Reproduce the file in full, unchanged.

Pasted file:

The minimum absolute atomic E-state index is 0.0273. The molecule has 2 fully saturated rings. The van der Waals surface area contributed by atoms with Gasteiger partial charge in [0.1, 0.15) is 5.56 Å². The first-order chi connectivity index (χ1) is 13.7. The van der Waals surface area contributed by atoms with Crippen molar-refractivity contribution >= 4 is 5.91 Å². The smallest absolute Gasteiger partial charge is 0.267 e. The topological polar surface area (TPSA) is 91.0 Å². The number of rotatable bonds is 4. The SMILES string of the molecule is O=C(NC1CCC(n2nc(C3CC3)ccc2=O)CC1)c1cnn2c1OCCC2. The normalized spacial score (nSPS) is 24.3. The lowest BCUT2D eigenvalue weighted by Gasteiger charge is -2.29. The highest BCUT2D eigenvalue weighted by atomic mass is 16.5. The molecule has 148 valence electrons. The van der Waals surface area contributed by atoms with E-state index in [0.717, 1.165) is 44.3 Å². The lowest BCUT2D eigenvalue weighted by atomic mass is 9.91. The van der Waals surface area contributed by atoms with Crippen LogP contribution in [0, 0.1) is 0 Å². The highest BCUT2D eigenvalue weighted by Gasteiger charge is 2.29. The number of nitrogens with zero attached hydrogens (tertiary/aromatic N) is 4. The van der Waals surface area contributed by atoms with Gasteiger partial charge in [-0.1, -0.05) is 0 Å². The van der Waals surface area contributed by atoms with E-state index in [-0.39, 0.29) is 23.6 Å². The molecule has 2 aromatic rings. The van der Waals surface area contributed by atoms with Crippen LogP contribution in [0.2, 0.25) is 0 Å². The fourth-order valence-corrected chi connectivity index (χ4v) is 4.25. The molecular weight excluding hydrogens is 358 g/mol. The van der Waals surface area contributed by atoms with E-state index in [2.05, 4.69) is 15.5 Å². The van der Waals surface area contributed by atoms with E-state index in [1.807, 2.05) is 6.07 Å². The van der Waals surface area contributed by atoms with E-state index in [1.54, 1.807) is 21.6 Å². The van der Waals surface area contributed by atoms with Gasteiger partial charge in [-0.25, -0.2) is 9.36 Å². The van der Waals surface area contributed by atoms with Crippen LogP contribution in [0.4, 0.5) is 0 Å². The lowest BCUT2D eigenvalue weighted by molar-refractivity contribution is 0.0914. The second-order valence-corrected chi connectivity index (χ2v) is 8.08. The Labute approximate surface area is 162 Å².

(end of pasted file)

The minimum absolute atomic E-state index is 0.0273. The molecule has 2 fully saturated rings. The van der Waals surface area contributed by atoms with Gasteiger partial charge in [0.1, 0.15) is 5.56 Å². The first-order chi connectivity index (χ1) is 13.7. The van der Waals surface area contributed by atoms with Crippen molar-refractivity contribution >= 4 is 5.91 Å². The smallest absolute Gasteiger partial charge is 0.267 e. The topological polar surface area (TPSA) is 91.0 Å². The number of rotatable bonds is 4. The SMILES string of the molecule is O=C(NC1CCC(n2nc(C3CC3)ccc2=O)CC1)c1cnn2c1OCCC2. The normalized spacial score (nSPS) is 24.3. The lowest BCUT2D eigenvalue weighted by Gasteiger charge is -2.29. The highest BCUT2D eigenvalue weighted by atomic mass is 16.5. The molecule has 148 valence electrons. The van der Waals surface area contributed by atoms with E-state index in [0.717, 1.165) is 44.3 Å². The lowest BCUT2D eigenvalue weighted by atomic mass is 9.91. The van der Waals surface area contributed by atoms with Crippen LogP contribution in [0, 0.1) is 0 Å². The highest BCUT2D eigenvalue weighted by Gasteiger charge is 2.29. The number of nitrogens with zero attached hydrogens (tertiary/aromatic N) is 4. The van der Waals surface area contributed by atoms with Gasteiger partial charge in [-0.1, -0.05) is 0 Å². The van der Waals surface area contributed by atoms with E-state index in [-0.39, 0.29) is 23.6 Å². The molecule has 2 aromatic rings. The van der Waals surface area contributed by atoms with Crippen LogP contribution in [0.2, 0.25) is 0 Å². The fourth-order valence-corrected chi connectivity index (χ4v) is 4.25. The molecular weight excluding hydrogens is 358 g/mol. The van der Waals surface area contributed by atoms with E-state index in [2.05, 4.69) is 15.5 Å². The van der Waals surface area contributed by atoms with E-state index in [1.807, 2.05) is 6.07 Å². The van der Waals surface area contributed by atoms with E-state index in [1.54, 1.807) is 21.6 Å². The van der Waals surface area contributed by atoms with Gasteiger partial charge in [-0.25, -0.2) is 9.36 Å². The van der Waals surface area contributed by atoms with Crippen LogP contribution in [0.4, 0.5) is 0 Å². The lowest BCUT2D eigenvalue weighted by molar-refractivity contribution is 0.0914. The second-order valence-corrected chi connectivity index (χ2v) is 8.08. The Labute approximate surface area is 162 Å².